As I normally do, I’ll only give you the highlights from the document. You can access the entire document from here to research on your own. What if you live outside of the SREB’s domain? I’ll be sure to show you how to find the Regional Education entity in your area by the time we’re through.

Point #1:
Community colleges are essential to achieving state goals — increasing educational achievement of the population, increasing access and completion, eliminating achievement gaps, closing opportunity gaps, and addressing workforce and economic development objectives. These complex institutions are also flexible, adaptable, affordable, community-based, user friendly and proximate to the state’s population.”

Point #2:
“Community colleges serve students, employers and communities.” (think P3 involvement on hyper-drive)

Point #3:
“SREB’s Community College Commission met several times during 2013 and 2014 to recommend policies and practices to increase students’ college and career readiness through effective community college and K-12 pathways. Composed of community college system leaders, legislators, national experts and others.” Below, are the numbers the Report provided:
SREBcommunitycollege

Point #4:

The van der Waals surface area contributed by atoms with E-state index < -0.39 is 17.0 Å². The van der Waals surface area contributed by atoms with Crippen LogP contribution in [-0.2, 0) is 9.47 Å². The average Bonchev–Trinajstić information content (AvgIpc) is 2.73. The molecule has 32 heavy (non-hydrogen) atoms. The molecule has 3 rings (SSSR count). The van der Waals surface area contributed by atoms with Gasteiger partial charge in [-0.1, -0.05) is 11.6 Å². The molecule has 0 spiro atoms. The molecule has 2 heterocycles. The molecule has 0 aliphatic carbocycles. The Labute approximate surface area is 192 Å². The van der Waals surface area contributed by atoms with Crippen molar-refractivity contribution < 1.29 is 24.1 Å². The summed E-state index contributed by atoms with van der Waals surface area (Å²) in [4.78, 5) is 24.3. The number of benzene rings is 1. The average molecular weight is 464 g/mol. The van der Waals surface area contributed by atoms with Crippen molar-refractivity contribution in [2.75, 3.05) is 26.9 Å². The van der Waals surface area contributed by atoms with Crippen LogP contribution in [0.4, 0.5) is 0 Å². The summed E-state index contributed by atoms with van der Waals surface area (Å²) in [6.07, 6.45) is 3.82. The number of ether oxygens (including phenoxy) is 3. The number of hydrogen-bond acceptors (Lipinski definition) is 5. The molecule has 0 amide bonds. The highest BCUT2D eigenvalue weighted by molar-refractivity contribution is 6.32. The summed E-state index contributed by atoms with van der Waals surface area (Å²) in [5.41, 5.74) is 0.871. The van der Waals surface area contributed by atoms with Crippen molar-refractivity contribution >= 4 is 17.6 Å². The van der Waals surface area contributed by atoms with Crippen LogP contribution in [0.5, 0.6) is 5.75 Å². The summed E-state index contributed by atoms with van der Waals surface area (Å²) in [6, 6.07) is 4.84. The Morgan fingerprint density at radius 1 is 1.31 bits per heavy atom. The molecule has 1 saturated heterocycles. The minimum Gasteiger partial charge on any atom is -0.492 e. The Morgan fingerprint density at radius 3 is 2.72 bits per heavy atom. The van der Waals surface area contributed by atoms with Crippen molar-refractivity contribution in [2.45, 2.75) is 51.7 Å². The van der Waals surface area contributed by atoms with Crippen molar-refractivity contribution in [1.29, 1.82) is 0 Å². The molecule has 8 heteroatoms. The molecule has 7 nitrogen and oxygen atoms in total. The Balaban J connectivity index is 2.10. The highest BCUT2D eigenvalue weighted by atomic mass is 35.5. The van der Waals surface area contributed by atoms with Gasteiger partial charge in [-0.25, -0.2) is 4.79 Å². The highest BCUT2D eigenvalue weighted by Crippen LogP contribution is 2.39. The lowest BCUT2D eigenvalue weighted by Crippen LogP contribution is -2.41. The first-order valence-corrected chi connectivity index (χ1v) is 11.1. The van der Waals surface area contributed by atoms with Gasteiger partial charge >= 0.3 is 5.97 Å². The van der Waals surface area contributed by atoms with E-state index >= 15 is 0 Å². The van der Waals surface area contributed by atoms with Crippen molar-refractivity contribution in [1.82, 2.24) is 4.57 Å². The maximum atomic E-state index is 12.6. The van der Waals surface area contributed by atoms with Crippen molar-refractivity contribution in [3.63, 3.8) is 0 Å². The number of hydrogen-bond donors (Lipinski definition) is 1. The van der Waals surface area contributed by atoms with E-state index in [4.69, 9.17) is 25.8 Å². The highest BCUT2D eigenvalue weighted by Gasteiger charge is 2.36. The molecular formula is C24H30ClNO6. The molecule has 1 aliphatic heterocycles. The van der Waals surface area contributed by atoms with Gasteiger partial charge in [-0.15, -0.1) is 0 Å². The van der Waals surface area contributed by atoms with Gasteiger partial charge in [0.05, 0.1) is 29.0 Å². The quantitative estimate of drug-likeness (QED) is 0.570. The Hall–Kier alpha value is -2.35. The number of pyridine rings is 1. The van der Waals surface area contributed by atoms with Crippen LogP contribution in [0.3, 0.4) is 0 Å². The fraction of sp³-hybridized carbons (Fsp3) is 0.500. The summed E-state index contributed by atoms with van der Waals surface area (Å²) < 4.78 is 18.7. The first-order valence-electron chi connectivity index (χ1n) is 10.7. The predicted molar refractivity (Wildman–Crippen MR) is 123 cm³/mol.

“In an effort to tighten the connection between state goals and funding, approximately half of the states in the nation are moving to outcomes-based funding. In states such as Ohio, Massachusetts, Nevada, New Mexico, Tennessee and Washington, state support — all or in part — is derived from a funding formula with metrics specifically designed for community colleges. Program designs in most states would reward institutions on a range of measures, including rewards for students who reach momentum points such as successful completion of a specified number of credits, transfers, success with underserved populations and at-risk students, completion of STEM (science, technology, engineering, math) programs, as well as completion of certificates and degrees. Programs with higher rates of completion receive incentive funding for contributing to a state’s educational attainment goal. Although now used widely, outcomes-based funding is still controversial…”

Point #5: